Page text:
Archaeological waterlogged wood objects exposed on the Dead Sea shore exhibit little visual evidence of degradation when first exposed, and after prolonged exposure and dehydration. An investigation on the state of preservation of this material was recognised as a necessary step towards its long-term conservation. Micromorphological observations, ATR FTIR, ash content, and physical tests showed that deterioration is limited and is mostly non-biological in nature. Natural bulking and impregnation with lake minerals and salts appear to play a significant role in the physical stability of these woods when dried, and apparently inhibit microbial colonization and subsequent degradation. In contrast, archaeological wood examined from a typical Mediterranean marine environment showed advanced stages of degradation by bacteria, with the wood structure extensively compromised.
Bibliographical noteFunding Information:
The study was supported by a Regional Research Grant of the Israeli Ministry of Science and Technology (grant no. 3-8422 ), and by a PhD scholarship from the Department of Geography and Environmental Studies at the University of Haifa. Funding for fieldwork has been generously provided over the years by the RPM Nautical Foundation , the Institute of Nautical Archaeology at Texas A&M University , the Minerva Dead Sea Research Center at Tel Aviv University, and the Dead Sea and Arava Science Center . Samples from the Dead Sea were kindly collected during scuba diving by Danny Ionescu and Stefan Häusler, and from the Tantura F shipwreck by Yaacov Kahanov and Ofra Barkai. The authors also acknowledge Roee Shafir for laboratory assistance, Adi Eliyahu and Ulrike Rothenhäusler for preliminary analyses and Amit Gross for the ash content analyses. The authors thank Gideon Hadas co director of the Dead Sea Coastal Survey project, Naama Sukenik and the Israel Antiquities Authority for sampling permission and the survey permits, Nurgül Külah for library assistance and Baruch Rozen for his advice and invaluable comments. Finally thanks are due to the two reviewers, whose comments have undoubtedly improved this article.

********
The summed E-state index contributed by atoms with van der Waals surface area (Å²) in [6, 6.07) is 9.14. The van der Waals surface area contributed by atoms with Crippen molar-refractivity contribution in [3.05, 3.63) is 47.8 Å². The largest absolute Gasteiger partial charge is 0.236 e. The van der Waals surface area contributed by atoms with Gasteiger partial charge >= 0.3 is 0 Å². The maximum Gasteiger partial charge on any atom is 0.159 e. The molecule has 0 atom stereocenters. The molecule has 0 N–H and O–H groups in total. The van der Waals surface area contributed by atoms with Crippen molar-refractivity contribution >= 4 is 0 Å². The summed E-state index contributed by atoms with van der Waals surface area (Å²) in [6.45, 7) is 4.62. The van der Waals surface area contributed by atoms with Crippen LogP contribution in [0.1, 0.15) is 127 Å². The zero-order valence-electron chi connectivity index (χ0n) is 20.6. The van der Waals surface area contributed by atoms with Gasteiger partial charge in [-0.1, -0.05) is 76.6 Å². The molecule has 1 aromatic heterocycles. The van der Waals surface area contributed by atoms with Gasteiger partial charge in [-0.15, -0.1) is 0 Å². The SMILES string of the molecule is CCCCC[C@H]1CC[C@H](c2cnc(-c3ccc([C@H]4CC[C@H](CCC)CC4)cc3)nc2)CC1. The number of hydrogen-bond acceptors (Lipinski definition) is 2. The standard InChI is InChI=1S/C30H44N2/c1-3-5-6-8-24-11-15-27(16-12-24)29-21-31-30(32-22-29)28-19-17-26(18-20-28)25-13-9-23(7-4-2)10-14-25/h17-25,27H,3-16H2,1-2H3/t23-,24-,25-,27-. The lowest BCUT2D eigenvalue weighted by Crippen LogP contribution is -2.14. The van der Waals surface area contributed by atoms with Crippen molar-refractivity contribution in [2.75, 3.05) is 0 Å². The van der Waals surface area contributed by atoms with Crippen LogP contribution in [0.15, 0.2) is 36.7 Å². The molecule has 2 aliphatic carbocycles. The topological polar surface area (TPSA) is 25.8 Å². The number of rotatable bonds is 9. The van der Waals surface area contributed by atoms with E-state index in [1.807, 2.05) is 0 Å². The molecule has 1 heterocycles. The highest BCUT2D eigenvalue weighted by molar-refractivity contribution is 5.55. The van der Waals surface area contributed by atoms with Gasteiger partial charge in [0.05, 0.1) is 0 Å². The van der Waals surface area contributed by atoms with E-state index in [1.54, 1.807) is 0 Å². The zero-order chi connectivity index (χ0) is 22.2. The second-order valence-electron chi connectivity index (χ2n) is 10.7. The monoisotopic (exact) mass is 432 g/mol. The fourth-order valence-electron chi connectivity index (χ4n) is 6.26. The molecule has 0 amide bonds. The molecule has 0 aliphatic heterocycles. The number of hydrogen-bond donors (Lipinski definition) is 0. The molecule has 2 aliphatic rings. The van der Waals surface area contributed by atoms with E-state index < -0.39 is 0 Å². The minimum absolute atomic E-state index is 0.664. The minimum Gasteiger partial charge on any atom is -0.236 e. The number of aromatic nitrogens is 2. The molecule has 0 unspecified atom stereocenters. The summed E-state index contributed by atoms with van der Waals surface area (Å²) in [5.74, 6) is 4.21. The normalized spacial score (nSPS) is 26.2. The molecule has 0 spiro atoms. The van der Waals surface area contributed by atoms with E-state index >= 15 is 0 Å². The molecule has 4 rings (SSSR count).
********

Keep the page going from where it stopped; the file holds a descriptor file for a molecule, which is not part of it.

- Ancient driftwood
- Dead Sea
- Hyper-saline environments
- Maritime activity
- Waterlogged wood
- Wood deterioration